Why, a Triple Crown of course.

Justify is seeking to give trainer Bob Baffert a second Triple Crown sweep in just three years, and this after a 37-year drought between Affirmed’s successful bid in 1978 and American Pharoah’s 2015 triumph.

Winning the Kentucky Derby, Preakness Stakes and Belmont Stakes is one of the toughest tasks in sports, but it’s not the only sequence known as the “Triple Crown.” Other sports have their own Triple Crown series, and they can be just as difficult to accomplish.

So, let’s take a look at other “Triple Crowns.”

  1. Before delving into other sports, let’s return to horse racing for a moment. The Triple Crown series of Derby, Preakness and Belmont is but one in the realm of racing; in fact, it’s not even the first. That honor belongs to the English Triple Crown, comprised of the Two Thousand Guineas, Epsom Derby and St. Leger Stakes. The first horse to win all three races was West Australian in 1853.
     
    Though the number of English Triple Crown winners stands at 15, three more than the U.S. version, it is more rare. The Two Thousand Guineas was first run in 1809, while the Kentucky Derby started in 1875. Also, the last winner of the English Triple Crown was Nijinsky, who swept all three in 1970.
  2. Departing from the realm of racing completely, let’s take a look at golf. The Triple Crown of Golf involves winning three of the four major championships in a single year. They are the Masters Tournament, which takes place in April at August National Golf Club; the U.S. Open, which is in June hosted at different locations in the United States; the Open Championship, which is played on a links course at one of 10 venues in the United Kingdom in July; and the PGA Championship, which also rotates through different U.S. golf courses in August.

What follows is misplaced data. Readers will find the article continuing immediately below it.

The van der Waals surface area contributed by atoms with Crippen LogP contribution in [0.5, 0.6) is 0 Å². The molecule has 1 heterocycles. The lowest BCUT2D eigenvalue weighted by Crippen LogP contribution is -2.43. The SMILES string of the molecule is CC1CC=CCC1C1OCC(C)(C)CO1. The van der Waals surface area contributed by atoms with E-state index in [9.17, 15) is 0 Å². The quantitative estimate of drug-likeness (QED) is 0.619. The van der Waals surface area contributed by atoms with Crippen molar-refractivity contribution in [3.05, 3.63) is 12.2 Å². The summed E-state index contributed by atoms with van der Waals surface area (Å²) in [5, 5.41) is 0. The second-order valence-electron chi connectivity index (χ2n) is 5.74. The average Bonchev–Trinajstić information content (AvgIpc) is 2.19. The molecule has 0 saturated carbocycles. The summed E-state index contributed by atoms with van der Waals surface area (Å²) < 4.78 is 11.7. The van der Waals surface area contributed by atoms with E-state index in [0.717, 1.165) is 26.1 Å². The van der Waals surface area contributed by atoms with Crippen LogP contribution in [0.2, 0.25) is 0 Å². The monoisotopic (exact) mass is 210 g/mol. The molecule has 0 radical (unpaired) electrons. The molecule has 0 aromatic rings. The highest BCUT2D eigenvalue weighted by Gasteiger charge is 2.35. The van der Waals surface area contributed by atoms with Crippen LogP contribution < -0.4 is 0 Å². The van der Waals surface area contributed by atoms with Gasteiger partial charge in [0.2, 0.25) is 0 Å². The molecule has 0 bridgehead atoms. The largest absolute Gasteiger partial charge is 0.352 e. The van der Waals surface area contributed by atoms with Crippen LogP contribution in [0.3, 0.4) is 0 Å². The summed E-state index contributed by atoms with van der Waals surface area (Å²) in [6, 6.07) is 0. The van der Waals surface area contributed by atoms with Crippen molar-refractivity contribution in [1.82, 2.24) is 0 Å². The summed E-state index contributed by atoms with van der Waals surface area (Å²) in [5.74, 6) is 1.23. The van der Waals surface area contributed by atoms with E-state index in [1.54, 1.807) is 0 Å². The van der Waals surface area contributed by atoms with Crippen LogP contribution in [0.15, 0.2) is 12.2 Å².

This particular Triple Crown is for modern golf history and has only been accomplished twice by Ben Hogan (1953) and Tiger Woods (2000). There is another version of the Triple Crown of golf that is comprised of winning the PGA’s three oldest events in the same year: the Open Championship, U.S. Open and Canadian Open. Tiger Woods also accomplished this feat in 2000 but Lee Trevino was the first to sweep all three in 1971.
  3. Tennis has its own version of a Triple Crown and, though it’s not too common in modern history, it has been swept a number of times. The Triple Crown of Tennis is not any specific tournament or match but is comprised of a player winning the titles in singles, doubles and mixed doubles in a Grand Slam event.

    One of the more well-known figures to have succeeded was Billie Jean King, who in 1967 won singles, doubles (with Rosie Casals) and mixed doubles (with Owen Davidson) in the US Open. She did the same, with the same partners, at Wimbledon in 1973, though that is overshadowed by her victory in the “Battle of the Sexes” match against Bobby Riggs in the same year.
  4. Perhaps one of the most recognizable Triple Crowns is the Triple Crown of Baseball. There are actually multiple Triple Crowns in baseball, but in general is it used in regards to batting. When a batter completes a season leading in batting average, home runs and runs batted in (RBI), he is crowned a Triple Crown winner.

    One of the other Triple Crowns in baseball is the Pitching Triple Crown, where a pitcher must lead in wins, strikeouts and earned run average (ERA) for the season.
  5. The Triple Crown of Cycling is considered a major achievement by followers of that sport. To secure that honor, a cyclist must triumph in three major titles during the same season. Some argue it applies to a specific three titles – the Giro d’Italia, the Tour de France and the Road World Cycling Championship – but others claim the Vuelta a Espana is a worthy substitute for the Giro d’Italia.

    Thus far, only two have won the unofficial Triple Crown of Cycling: Eddy Merckx (1974) and Stephen Roche (1987). The pair did so in the Giro d’Italia, Tour de France and Road World Cycling Championship.